I'm not much for geeky sci-fi flicks featuring guys in bad pajamas. Who needs aliens when you have these wonderful Lakers? Kobe, please phone home. . . . Vanessa just nuked another housekeeper.
To be sure, there's something otherworldly about this season's Lakers. I don't know whether to ask for an autograph or proof of residence. Are you really of this planet, Andrew Bynum? Can I see some ID, Sasha What's-Your-Name? (Hint: Sounds like "dig a ditch.")
Sometimes these Lakers are superhuman, sometimes not. At times, they play sort of bloated -- you know, overfed -- as if they just finished a big holiday meal and waddled onto the court to play a pickup game against the other uncles, only because the nephews kept insisting.
This gaseous approach to the game I can accept from the Clippers, find it almost entertaining. From the sleek Lakers, a franchise staffed by Maseratis and Ferraris, it doesn't feel right at all.
I can't imagine the e-mail agony Kobe endured the other day from mental-health types over his description of the Lakers as "bipolar." The strident, almost maniacal thought-police are never more stirred up than if you use schizophrenia or bipolar in an inexact way. The only thing worse is saying something heartless about dogs. Then you may as well be dead.
But to the layman, bipolar was a perfectly apt description of these Lakers, hot one quarter, cold the next, exuberant today, depressed tomorrow.
Are they so skilled, so confident that they are better than anyone else, that they have the luxury of playing hard only when absolutely necessary? Or is the season so long, so hard on the legs and lower back, that it is best to pick your moments? I'd find that easy to believe, even as the fans demand virtuoso performances every evening.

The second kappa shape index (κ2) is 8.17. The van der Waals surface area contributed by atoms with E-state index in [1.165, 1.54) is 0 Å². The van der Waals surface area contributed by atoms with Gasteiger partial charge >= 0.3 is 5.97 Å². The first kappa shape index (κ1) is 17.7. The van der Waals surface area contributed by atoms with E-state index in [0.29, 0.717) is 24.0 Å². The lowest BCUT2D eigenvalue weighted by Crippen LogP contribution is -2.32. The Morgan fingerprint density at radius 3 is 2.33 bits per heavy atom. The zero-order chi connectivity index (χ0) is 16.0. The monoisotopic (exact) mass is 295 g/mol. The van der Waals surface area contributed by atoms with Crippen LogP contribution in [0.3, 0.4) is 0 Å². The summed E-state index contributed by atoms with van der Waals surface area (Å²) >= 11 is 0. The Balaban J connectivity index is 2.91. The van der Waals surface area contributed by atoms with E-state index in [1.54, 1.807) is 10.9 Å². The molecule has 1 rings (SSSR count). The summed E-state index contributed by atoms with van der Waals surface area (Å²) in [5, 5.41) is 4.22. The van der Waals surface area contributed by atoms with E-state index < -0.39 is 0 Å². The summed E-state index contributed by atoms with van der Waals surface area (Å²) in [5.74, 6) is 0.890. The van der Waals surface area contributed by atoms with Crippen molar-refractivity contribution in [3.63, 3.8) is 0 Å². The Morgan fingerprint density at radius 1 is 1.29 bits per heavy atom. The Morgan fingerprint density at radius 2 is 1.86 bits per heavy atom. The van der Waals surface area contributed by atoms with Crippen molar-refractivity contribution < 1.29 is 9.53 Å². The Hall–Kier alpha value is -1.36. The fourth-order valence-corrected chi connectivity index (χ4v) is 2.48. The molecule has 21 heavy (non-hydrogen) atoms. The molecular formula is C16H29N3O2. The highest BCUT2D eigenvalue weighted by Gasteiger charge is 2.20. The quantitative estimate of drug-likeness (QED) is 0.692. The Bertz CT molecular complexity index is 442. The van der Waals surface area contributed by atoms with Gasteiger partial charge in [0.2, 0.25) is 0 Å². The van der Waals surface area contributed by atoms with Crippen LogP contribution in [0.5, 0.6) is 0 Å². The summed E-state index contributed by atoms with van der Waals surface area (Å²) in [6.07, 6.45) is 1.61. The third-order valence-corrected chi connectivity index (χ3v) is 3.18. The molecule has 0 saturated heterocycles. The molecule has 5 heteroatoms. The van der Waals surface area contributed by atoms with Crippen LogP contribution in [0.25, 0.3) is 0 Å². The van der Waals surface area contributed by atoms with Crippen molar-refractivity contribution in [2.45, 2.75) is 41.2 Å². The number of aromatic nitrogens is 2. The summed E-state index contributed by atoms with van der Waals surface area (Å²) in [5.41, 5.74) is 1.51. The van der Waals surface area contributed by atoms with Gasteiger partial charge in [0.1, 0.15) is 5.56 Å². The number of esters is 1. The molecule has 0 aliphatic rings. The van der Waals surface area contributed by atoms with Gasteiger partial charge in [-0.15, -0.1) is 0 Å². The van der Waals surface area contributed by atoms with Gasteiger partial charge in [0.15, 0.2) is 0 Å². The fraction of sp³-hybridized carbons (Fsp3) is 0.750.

Overseeing all this is Dr. Phil, not exactly warm and fuzzy, but neither is he the demanding scold. The creaky-cool Jackson seems to want to reach his players on an intellectual level, which he does with rather mixed results. Good luck. It must be like teaching Latin to a canary. Utrum per hebdomadem perveniam ("If I could just get through this week"). Squawk.
At times, Staples' resident genius seems almost too respectful of the men, many of whom are really just spoiled boys. When we feel disgust over their halfhearted play, we want to see similar disgust on Jackson's part. When we don't get that, we feel exasperated, angry that he is passive-passive instead of passive-aggressive. After all, aren't coaches who fly off the handle an American birthright?
He strikes us, when things aren't going well, like one of those parents trying to be a friend to his children rather than a demanding dad. As with any parenting situation, outsiders like us always seem to know better.
All Jackson has done, with this composed approach, is collect more rings than Cleopatra, more championships than all of Rome. He has done it with gods like Jordan and Bryant, and divas like Rodman and Shaq. He is almost presidential in his patience, the only adult in an arena full of spitting, hyperventilating maniacs. Man, that must get old.
Yet, he has joined the likes of Kobe, Tiger and Manny as mythic contemporary sports figures who need only one name.
Well, if Phil can pull this one off, anoint him the finest coach of his generation, in any sport.
If not, there is much speculation as to what might happen next. Does Kobe opt out? Do Odom and Ariza bolt? Will Jeanie make a respectable man of the guy and ask Phil to marry her? Would Kupchak need to approve?
My speculation is that such a wedding would happen by a creek in Montana, with two people and a herd of knobby-kneed elk as witnesses. And the rest of the world might never know. Amantes sunt amentes ("Lovers are lunatics").
As for leaving the Lakers, all I can say is you're not going anywhere, Coach. We're locking the castle gates. We're filling the moat with quicksand and money. We even hid the keys to your precious Lexus hybrid.
'Cause it ain't over till you're gone.